Mindset: The Competitive Edge


 
At a recent conference, I had an engaging and enjoyable lunch with a large animal veterinarian in his eighth decade of life. Like the other veterinarians providing services to our family dairy, his opinions are based off many facets of life and experiences from interacting with agriculture producers. He struck a chord when discussing what he observed his successful customers did over the decades. The theme of our conversation was mindset and attitude.

I also recently had the pleasure of engaging with a group of leaders representing segments of the agriculture industry from production to agribusiness, education, and policy. What mindsets did these individuals bring to the table to be successful?

Articulating Agriculture
One mindset was agricultural leaders need to be more transparent with consumers when connecting the general public to the agriculture industry. As consumers in the U.S. and abroad become more distant from farms, transparency will be increasingly important and challenging.

Recent lawsuits against the agriculture industry by non-governmental organizations are only in their infancy. While connecting to people outside of agriculture is a challenge, it is also an opportunity for ag leaders with communication skills to play an educational role.

Making your voice heard by using technology and engaging with youth groups like 4-H, FFA, and other leadership groups will help spread positive agricultural messages to legislators and the public.

Embracing Change and Collaboration in Business
Educating yourself on better ways to run the business is another critical mindset. Complacency and getting into a rut are killer mindsets in business. Adaptability, embracing change, and more collaboration with individuals with a positive – and inquisitive – attitude will be critical. One young person had a great quote, “No one ever lost money listening to an idea.”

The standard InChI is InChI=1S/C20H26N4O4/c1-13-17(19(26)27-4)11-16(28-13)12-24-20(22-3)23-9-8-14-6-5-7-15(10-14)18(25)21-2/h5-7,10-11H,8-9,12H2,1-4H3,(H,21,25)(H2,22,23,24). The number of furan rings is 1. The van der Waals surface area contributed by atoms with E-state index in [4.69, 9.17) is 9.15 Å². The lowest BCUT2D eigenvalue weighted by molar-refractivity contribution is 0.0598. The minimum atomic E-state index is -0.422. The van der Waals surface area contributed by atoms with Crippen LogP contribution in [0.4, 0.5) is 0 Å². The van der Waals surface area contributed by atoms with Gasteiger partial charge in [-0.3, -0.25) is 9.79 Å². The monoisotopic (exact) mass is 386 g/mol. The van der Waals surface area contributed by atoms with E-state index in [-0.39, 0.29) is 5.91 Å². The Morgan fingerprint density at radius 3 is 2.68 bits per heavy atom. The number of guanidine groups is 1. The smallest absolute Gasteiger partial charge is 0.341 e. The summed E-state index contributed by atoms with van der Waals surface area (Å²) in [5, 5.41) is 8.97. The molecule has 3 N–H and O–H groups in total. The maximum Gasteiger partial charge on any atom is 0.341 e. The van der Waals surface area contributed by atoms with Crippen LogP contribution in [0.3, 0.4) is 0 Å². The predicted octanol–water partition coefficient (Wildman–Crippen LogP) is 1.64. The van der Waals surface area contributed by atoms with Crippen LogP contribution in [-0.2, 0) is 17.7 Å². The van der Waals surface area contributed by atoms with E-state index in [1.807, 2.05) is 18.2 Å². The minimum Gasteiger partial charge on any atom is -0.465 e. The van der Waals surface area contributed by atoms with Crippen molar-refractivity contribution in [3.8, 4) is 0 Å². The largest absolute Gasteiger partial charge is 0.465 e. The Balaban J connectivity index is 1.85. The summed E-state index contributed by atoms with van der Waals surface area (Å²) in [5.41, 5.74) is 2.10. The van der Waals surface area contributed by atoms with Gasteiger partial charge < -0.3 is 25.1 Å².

Maintaining Focus and Commitment
A mindset of focus and commitment will not be an option, but a requirement. A three-step process outlined by a young conference attendee provided a capsule slogan: preparation, execution, and follow through. This three-step process works for professional athletic coaches, teachers, agribusinesses, and agricultural producers.

Monitoring Financial Standing
A focus on knowing one's numbers – whether in production, marketing, risk management, or finance – will be key. Developing your system and skill base while aligning your products or services to the market will be a baseline for success. Having a proactive attitude to execute the plan while realizing “base hits” with occasional “home runs” in profit expectations, may be the call to order.

Maintaining Objectivity
Finally, being able to follow through and monitor outcomes with an objective mindset – rather than an emotional one – can keep the business and personal finances out of the ditch. In a world with a surprise around every corner, young leaders are utilizing advisory groups including their agricultural lender as a sounding board and networking team.

Thinking Globally, Acting Locally
A final mindset permeating amongst the group was to think globally and act locally. Awareness of global trends and positioning your business and personal life to take advantage of opportunities to build a financial fortress for challenges that will occur will be critical. Being careful not to place all your bets on the next big thing or the next commodity economic super cycle and playing the game of life within realities can be a long-term sustainable plan, albeit not glamorous. In other words, think steady like a tortoise rather than quick like a hare. Life is not a sprint, but a marathon.

Mindset and attitude are difference makers, just as the older large animal veterinarian I met with suggested. Maintaining a strong network of people who are collaborative and can think critically will be the seed and fertilizer needed for your business and life.

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